First Aid 2022

Típerforated cloth: symptoms, causes and treatment

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Típerforated cloth: symptoms, causes and treatment
Típerforated cloth: symptoms, causes and treatment
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When the eardrum is perforated, it is normal for a person to feel pain and itching in the ear, in addition to having impaired hearing and even bleeding from the ear. Usually a small perforation heals on its own, but larger ones may require antibiotics, and when that is not enough, minor surgery may be required.

The eardrum, also called the tympanic membrane, is a membrane that separates the outer ear from the middle ear. It is important for hearing and when it is perforated, the person's hearing capacity decreases and can lead to deafness in the long term if not treated correctly.

Therefore, whenever you suspect a ruptured eardrum, or any other hearing disorder, it is important to consult an otolaryngologist to identify the problem and initiate the most appropriate treatment.

Main symptoms

Signs and symptoms that may indicate that the eardrum may be perforated are:

  • Intense earache that comes on suddenly;
  • Sudden loss of hearing ability;
  • Itchy ear;
  • Blood out of the ear;
  • Yellow discharge in the ear due to the presence of viruses or bacteria;
  • Ringing in the ear;
  • There may be fever, dizziness and vertigo.

Often, eardrum perforation heals on its own without the need for treatment and without complications such as total hearing loss, but in any case, an otolaryngologist should be consulted so that he can assess whether there is any type of infection in the ear. inner region of the ear, which needs antibiotics to facilitate healing.

How to confirm the diagnosis

The diagnosis of a perforated eardrum is usually made by an otolaryngologist, who uses a special device, called an otoscope, which allows the doctor to visualize the tympanic membrane, checking for any type of hole. If so, the eardrum is considered perforated.

In addition to checking that the eardrum is perforated, the doctor may also look for signs of an infection which, if present, needs to be treated with antibiotics to allow the eardrum to heal.

Which doctor to consult

It is recommended to see an otolaryngologist if there is a suspicion that the eardrum is perforated, especially if there are signs of infection such as secretion or bleeding, and whenever there is significant hearing loss or deafness in one ear.

What causes perforated eardrum

The most common cause of eardrum perforation is ear infection, also known as otitis media or externa, but it can also happen when objects are introduced into the ear, which especially affects babies and children, due to improper use of the ear. cotton swab, in an accident, explosion, very loud noise, skull fractures, deep diving or during a plane trip, for example.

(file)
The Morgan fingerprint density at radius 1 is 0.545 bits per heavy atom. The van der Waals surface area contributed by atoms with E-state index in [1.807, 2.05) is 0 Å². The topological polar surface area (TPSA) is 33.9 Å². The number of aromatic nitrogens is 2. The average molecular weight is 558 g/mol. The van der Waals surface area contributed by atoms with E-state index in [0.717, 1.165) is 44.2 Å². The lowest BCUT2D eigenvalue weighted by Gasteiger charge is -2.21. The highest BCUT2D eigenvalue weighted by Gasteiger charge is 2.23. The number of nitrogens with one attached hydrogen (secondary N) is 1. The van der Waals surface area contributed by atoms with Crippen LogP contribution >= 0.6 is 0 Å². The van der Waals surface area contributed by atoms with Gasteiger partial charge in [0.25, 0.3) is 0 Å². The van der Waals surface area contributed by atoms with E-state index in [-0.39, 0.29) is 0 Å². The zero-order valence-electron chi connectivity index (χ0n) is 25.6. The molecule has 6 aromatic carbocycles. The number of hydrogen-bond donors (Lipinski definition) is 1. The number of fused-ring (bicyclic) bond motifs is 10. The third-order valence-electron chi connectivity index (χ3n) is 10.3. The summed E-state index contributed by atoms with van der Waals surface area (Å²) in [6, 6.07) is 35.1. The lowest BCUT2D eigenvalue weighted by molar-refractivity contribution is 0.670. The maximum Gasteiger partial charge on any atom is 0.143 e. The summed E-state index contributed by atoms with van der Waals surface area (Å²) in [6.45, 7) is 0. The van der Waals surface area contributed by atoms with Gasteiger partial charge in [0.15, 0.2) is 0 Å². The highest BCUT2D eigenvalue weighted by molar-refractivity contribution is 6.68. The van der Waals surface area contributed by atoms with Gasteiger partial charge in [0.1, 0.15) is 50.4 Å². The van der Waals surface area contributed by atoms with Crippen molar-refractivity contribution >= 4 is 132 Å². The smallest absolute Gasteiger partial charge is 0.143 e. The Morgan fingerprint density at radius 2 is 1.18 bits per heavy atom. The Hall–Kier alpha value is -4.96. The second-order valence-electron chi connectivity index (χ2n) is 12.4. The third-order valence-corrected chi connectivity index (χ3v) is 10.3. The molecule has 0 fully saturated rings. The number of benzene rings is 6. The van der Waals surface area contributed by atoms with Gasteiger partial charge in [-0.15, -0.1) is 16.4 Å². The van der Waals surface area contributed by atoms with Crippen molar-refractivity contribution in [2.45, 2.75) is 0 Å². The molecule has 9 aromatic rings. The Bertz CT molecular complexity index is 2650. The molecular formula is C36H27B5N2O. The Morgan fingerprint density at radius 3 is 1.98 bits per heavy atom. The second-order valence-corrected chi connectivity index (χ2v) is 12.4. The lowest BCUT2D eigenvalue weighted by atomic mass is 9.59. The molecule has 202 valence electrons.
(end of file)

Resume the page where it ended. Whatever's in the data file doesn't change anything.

How the treatment is done

Small eardrum perforations usually return to normal within a few weeks, but it can take up to 2 months for the membrane to fully regenerate. During this period it is necessary to use a small piece of cotton in the ear whenever you take a shower, do not blow your nose, and do not go to the beach or pool to avoid the risk of water getting into the ear, which can lead to the appearance of a infection. Ear washing is totally contraindicated until the lesion has healed properly.

Tympanic perforation does not always need to be treated with drugs, but when there are signs of an ear infection or when the membrane has completely ruptured, the doctor may indicate, for example, the use of antibiotics such as neomycin or polymyxin with corticosteroids in the form of drops to drip into the affected ear, but it can also indicate the use of antibiotics in the form of tablets or syrups such as amoxicillin, amoxicillin + clavulanate and chloramphenicol, the infection being normally fought between 8 and 10 days.In addition, the use of medication to relieve pain may be indicated by the doctor.

When surgery is indicated

Surgery to correct a perforated eardrum, also called tympanoplasty, is usually indicated when the membrane does not fully regenerate after 2 months of rupture. In this case, the symptoms must persist and the person returns to the doctor for a new evaluation.

Surgery is also indicated if, in addition to the perforation, the person has a fracture or compromise of the bones that form the ear, and this is more common when there is an accident or head trauma, for example.

The surgery can be done under general anesthesia and can be done by placing a graft, which is a small piece of skin from another region of the body, and putting it in place of the eardrum. After the surgery, the person should rest, wear the dressing for 8 days, removing it in the office. It is not recommended to exercise for the first 15 days and it is not recommended to fly for 2 months.

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